Chico State's independent student newspaper

The Orion

Chico State's independent student newspaper

The Orion

Chico State's independent student newspaper

The Orion

University rebukes R-Town coalition

The R-Town Downtown Coalition, a group of volunteers with a shared goal of keeping downtown storefronts free of homeless people, is trying to recruit student volunteers to join their cause.

They want students to join the Chico Ambassadors, a volunteer organization under both the R-Town Downtown Coalition and the Chico Stewardship Network, that is working to change the culture downtown by picking up trash, working as a liaison for businesses and calming problematic situations involving drunk people and the homeless.

One proposal has students working with an on-campus volunteer organization, said Jovanni Tricerri, the executive director of the Chico Stewardship Network.

“We would love students to do it now, and we are working on getting mechanisms in place to do it through CAVE,” she said.

Students and  other volunteers from the community would receive training in non-aggressive confrontation from Andy Duch of the Butte County Sheriff’s Department. The would volunteer three hours a week for a ten-week period to fulfill volunteer requirements.

At this time, there are no plans for CAVE to be a part of the Chico Ambassadors program, said CAVE program manager and city councilmember Ann Schwab.

In 2009, CAVE started the Chico Homeless Ambassadors program, where students were going to walk the streets, welcoming visitors and helping those in need. Butte County Behavioral Health, the Jesus Center and the Chico Police Department were brought in to train the students, Schwab said.

“It was pretty clear that a tremendous amount of classroom and on-the-job training was needed for the students to be successful and safe that we couldn’t invest for volunteers who would only be with us for three hours a week for one semester,” Schwab said. “To be effective, someone would need a minimum of 30 hours of training. During the first semester, it was evident that we could not continue that aspect of the program.”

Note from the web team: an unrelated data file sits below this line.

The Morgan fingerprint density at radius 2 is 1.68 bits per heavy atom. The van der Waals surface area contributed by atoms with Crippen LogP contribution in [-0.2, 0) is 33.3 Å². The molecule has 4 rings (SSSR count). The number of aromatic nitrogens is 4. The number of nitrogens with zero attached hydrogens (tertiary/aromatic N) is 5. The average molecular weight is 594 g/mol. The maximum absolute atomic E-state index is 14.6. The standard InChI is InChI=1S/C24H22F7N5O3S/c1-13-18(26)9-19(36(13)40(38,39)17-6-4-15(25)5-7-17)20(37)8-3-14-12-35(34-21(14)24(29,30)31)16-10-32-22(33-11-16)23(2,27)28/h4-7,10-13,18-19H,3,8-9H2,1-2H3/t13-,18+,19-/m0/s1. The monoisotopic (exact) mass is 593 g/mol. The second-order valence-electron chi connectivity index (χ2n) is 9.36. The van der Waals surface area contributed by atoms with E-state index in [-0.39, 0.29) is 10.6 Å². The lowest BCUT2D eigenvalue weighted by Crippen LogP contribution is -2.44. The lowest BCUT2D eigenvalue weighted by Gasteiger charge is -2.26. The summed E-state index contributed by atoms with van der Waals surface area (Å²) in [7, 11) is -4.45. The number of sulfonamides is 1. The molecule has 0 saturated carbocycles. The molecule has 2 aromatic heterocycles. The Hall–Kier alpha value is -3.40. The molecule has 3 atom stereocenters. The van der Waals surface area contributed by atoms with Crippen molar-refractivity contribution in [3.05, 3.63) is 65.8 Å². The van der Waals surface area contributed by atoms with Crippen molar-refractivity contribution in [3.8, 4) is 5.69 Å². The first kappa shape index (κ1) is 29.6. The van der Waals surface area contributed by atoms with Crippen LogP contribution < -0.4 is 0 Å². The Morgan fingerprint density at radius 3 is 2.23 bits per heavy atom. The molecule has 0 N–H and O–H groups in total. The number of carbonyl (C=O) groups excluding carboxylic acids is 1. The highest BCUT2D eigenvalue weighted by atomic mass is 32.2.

While Chico State is not a part of the coalition, it still has groups that the  R-Town Downtown Coalition would like to see get involved.

Chico State has no plans to join the coalition, said Chico State President Paul Zingg.

“The University supports the goal of making Chico safer and cleaner,” Zingg said. “But we are not a signatory to the R-Town statement because it calls upon a commitment of university police to a role that is not within their jurisdiction or mission. And it seeks to engage our students in a capacity as ‘ambassadors’ that is not well-defined and which lacks clarity on how they would be engaged and trained.”

Chief Robyn Hearne of the University Police Department agreed that joining the coalition is not in the department’s jurisdiction. Its priority is to keep students and the rest of campus safe with the small number of officers available.

It is not within the university’s purview to commit students to the coalition, said Drew Calandrella, the vice president for student affairs.

“We cannot and will not support using students in this way as there are many liability issues associated with placing students in a potentially dangerous situation absent significant training that would be necessary,” he said.

Taylor Herren, the president of Associated Students and Malcolm McLemore, the program coordinator of fraternity and sorority affairs, have both said that their respective organizations will not be involved with the R-Town Downtown Coalition.

While volunteering with Chico Ambassadors will not be conducted through Chico State or any of its programs, students can still volunteer on their own time.


Jessie Severin can be reached at [email protected] or @theorion_news on Twitter.

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